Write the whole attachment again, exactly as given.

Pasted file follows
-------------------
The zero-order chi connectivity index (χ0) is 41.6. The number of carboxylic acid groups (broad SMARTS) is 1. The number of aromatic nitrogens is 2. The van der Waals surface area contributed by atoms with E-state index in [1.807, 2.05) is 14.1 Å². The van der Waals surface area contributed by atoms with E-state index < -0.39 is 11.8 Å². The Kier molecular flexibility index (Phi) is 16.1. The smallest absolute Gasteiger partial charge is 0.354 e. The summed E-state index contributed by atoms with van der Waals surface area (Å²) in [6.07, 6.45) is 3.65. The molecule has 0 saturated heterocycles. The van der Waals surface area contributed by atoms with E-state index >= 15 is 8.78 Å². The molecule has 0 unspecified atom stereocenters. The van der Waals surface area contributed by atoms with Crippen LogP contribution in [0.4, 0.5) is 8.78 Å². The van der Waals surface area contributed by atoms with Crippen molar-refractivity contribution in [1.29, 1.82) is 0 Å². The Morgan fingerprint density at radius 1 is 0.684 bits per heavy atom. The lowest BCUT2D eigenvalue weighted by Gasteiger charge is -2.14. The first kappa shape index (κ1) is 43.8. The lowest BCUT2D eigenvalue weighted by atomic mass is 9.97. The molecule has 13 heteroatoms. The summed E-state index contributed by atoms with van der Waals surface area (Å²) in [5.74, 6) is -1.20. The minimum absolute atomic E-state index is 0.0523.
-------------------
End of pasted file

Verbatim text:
The zero-order chi connectivity index (χ0) is 41.6. The number of carboxylic acid groups (broad SMARTS) is 1. The number of aromatic nitrogens is 2. The van der Waals surface area contributed by atoms with E-state index in [1.807, 2.05) is 14.1 Å². The van der Waals surface area contributed by atoms with E-state index < -0.39 is 11.8 Å². The Kier molecular flexibility index (Phi) is 16.1. The smallest absolute Gasteiger partial charge is 0.354 e. The summed E-state index contributed by atoms with van der Waals surface area (Å²) in [6.07, 6.45) is 3.65. The molecule has 0 saturated heterocycles. The van der Waals surface area contributed by atoms with E-state index >= 15 is 8.78 Å². The molecule has 0 unspecified atom stereocenters. The van der Waals surface area contributed by atoms with Crippen LogP contribution in [0.4, 0.5) is 8.78 Å². The van der Waals surface area contributed by atoms with Crippen molar-refractivity contribution in [1.29, 1.82) is 0 Å². The Morgan fingerprint density at radius 1 is 0.684 bits per heavy atom. The lowest BCUT2D eigenvalue weighted by Gasteiger charge is -2.14. The first kappa shape index (κ1) is 43.8. The lowest BCUT2D eigenvalue weighted by atomic mass is 9.97. The molecule has 13 heteroatoms. The summed E-state index contributed by atoms with van der Waals surface area (Å²) in [5.74, 6) is -1.20. The minimum absolute atomic E-state index is 0.0523.